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Orkney Isles Guide

The quiet sandy beaches, stunning scenery, abundance of wildlife, fresh quality cuisine and warm welcoming hospitality make these islands an ideal place for relaxing or an action-packed holiday.

When in Orkney you’ll feel touched by the power of the sea and by the power of the past. With 5,000 years of culture, there is history around every corner. Wherever you are, you can literally touch the past as you run your hand across rock hewn thousands of years ago.

Orkney also has a vibrant contemporary culture. Throughout the year there are festivals and events ranging from the magical midsummer St Magnus Festival to the annual agricultural shows and sporting events, including Orkney’s very own Ba’ and, of course, the islands’ varied craft industry continues through all seasons.

Here are some facts about the Orkney Islands:

• The Orkney Isles are loved be divers, with Scapa Flow regarded as one of the best wreck-diving sites in Europe. Among the boats for divers to check out around the Orkney Isles are 3 battleships of the German High Seas Fleet that were scuttled in 1919, a World War 2 German escort vessel and the barge sent to salvage it.

• Skara Brae is one of the Orkney Isles' most impressive Neolithic sites. The well preserved stone village has beds and cupboards still intact, and dates back 5,000 years. It was not uncovered until 1850, when fierce winds and high tides stripped the earth from Skerrabra mound.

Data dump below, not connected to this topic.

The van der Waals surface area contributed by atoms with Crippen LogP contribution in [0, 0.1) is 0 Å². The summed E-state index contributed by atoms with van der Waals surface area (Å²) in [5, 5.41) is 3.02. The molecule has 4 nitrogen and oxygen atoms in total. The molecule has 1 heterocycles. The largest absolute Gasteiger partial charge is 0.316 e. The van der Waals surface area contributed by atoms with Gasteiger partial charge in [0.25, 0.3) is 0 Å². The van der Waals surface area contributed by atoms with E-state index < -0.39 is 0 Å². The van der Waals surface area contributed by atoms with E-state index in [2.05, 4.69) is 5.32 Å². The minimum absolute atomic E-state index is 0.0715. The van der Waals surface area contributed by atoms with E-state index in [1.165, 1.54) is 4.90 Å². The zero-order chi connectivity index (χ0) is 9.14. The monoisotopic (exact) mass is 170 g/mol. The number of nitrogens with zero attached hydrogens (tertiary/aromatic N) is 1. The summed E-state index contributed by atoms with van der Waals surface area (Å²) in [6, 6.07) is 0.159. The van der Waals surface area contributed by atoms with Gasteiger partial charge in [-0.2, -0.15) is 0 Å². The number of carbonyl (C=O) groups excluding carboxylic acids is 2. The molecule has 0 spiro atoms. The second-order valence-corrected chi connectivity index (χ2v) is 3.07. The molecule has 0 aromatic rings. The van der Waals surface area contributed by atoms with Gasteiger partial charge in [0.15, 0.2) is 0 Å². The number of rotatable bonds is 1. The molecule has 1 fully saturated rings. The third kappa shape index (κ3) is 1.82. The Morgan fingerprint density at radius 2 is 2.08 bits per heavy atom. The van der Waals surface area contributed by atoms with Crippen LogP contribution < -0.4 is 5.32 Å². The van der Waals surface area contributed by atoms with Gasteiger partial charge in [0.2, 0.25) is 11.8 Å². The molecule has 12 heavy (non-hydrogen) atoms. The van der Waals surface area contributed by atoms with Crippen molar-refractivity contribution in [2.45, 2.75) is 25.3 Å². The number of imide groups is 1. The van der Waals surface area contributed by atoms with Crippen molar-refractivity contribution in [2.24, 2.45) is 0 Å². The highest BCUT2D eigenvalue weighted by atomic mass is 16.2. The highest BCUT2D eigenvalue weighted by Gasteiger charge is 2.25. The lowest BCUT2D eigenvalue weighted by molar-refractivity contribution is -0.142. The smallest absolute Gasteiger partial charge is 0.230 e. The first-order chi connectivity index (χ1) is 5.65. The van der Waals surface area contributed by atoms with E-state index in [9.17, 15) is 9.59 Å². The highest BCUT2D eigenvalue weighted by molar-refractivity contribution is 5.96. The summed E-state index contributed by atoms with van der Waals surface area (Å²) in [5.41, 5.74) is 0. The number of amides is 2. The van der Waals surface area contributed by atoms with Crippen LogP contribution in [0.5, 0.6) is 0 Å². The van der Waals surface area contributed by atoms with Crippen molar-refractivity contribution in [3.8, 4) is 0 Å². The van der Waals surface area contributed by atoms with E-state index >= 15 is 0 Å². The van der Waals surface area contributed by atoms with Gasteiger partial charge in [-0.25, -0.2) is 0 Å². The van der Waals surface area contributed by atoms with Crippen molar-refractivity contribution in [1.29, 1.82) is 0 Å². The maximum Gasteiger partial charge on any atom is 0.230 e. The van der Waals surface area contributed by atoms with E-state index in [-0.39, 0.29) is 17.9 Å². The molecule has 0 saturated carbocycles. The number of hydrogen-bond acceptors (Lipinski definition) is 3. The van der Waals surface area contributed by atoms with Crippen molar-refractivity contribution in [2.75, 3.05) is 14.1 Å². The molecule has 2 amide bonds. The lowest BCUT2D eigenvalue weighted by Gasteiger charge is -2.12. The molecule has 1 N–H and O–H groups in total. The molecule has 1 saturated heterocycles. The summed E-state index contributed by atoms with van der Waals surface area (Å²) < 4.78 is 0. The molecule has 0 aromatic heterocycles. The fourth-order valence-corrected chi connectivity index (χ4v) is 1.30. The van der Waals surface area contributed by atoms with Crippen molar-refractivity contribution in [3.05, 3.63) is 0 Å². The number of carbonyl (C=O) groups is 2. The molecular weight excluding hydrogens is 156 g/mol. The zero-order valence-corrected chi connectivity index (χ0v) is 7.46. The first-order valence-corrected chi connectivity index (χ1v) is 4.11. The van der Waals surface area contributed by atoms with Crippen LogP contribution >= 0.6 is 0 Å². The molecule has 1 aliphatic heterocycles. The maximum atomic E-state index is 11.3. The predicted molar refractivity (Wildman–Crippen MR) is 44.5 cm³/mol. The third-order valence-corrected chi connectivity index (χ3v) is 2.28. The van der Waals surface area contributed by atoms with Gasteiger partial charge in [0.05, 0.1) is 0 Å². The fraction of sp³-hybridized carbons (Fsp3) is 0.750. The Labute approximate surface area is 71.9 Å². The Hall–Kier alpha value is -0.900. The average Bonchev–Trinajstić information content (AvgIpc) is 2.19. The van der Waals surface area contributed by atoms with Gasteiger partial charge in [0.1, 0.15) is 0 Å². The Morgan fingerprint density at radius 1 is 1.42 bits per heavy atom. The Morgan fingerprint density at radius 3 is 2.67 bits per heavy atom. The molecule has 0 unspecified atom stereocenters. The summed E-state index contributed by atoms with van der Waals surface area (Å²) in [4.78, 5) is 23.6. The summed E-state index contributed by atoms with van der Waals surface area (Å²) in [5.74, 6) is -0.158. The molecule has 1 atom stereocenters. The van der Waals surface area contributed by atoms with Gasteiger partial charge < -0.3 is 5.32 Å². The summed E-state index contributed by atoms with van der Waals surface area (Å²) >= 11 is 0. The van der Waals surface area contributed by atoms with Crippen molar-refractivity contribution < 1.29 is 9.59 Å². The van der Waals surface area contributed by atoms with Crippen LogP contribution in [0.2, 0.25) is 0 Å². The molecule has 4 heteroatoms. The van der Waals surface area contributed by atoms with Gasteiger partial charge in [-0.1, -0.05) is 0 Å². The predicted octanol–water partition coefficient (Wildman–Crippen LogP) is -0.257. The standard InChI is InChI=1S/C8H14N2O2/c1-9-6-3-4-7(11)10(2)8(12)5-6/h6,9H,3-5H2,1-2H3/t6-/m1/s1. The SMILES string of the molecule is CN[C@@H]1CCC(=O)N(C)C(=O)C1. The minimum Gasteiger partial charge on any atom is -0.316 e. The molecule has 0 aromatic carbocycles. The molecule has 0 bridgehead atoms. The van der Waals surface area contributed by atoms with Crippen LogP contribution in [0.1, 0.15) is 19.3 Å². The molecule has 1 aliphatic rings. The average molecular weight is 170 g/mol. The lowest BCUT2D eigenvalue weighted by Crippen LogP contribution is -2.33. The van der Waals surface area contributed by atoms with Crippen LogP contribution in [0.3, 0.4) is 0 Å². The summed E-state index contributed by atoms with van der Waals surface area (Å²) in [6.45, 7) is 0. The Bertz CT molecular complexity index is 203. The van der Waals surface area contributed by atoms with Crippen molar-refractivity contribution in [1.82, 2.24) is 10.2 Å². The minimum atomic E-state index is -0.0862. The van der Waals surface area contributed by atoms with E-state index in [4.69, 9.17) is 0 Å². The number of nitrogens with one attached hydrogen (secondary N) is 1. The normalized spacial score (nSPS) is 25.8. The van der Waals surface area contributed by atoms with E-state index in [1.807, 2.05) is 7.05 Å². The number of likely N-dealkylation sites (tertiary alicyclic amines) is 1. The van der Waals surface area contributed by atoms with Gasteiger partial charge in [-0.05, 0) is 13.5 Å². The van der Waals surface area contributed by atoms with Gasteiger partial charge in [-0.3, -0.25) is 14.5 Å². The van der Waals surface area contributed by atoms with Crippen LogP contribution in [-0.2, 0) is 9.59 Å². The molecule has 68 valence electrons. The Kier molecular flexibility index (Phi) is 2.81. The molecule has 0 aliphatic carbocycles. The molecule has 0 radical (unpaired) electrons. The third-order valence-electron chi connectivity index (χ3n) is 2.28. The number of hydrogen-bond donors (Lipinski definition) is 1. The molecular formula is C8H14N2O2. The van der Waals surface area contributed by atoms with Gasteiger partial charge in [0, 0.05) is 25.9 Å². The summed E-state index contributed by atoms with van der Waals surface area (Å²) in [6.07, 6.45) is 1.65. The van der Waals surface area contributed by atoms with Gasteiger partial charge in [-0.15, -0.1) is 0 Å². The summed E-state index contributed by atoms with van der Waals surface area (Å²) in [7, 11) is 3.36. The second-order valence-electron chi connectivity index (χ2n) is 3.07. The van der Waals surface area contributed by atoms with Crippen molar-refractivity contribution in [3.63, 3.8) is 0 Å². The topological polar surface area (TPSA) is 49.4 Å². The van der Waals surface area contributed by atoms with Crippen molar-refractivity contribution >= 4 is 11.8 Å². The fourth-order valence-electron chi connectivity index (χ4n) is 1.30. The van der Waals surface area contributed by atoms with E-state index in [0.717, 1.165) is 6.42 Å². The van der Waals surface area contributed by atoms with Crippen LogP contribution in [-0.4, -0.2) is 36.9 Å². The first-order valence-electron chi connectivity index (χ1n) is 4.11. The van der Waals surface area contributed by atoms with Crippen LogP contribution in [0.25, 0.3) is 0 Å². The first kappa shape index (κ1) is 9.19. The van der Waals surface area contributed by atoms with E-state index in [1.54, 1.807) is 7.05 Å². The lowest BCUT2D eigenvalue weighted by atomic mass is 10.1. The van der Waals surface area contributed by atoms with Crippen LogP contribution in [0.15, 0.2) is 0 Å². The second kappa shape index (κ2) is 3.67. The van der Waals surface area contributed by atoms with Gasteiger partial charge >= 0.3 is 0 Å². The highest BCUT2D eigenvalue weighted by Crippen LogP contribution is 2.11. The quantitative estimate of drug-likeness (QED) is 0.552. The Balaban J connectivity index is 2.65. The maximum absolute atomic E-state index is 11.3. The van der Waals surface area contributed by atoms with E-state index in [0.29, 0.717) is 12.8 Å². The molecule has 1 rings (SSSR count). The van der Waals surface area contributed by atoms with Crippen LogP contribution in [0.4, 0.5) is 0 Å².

• Bessie Millie is the Orkney Isles' legendary witch. She sold 'favourable winds' to sailors for a sixpence and she was described as having a nose and chin that almost met. She told author Sir Walter Scott the tale of John Gow, the famous Orkney Isles buccaneer, which influenced Scott's novel 'The Pirate'.

• The Orkney Isles are home to many lighthouses built by the Stevenson family, well respected engineers whose number included Robert Louis Stevenson, the author of 'Treasure Island'.

• The tradition of ba' is upheld in the Orkney Isles at Christmas and Hogmanay. In this mass street football game in Kirkwall, the 'Uppies' goal is the wall of a house in the south of the town, while the 'Doonies' have to get the ba' into the sea. Games last for hours and there are no rules, attempts to smuggle the ba' out of the scrum have seen players take to the Orkney Isles' rooftops.

• One of the Orkney Isles' most famous sons is James Petrie Chalmers. Born in 1866, he became an apprentice printer for The Orkney Herald and later moved to New York where he edited the first film magazine, the highly influential 'The Moving Picture World'.

• The Orkney Isles offer the shortest flight in the world. The flight lasts just two minutes and takes you from Westray to Papa Westray. It can take even less time if the wind is low.

Here are just some places to visit in and around The Orkney Isles:

SKAILL HOUSE BURGAR HILL
MARWICK HEAD CLICK MILL
YESNABY CLIFFS KIRBISTER FARM MUSEUM
COVENANTERS' MEMORIAL CHURCHILL BARRIERS

Scotland is packed with stunning countryside views, steaped in history and proud of its many traditions.
There really is something for everyone in Scotland and the BEST way to get the full experience is by camping.
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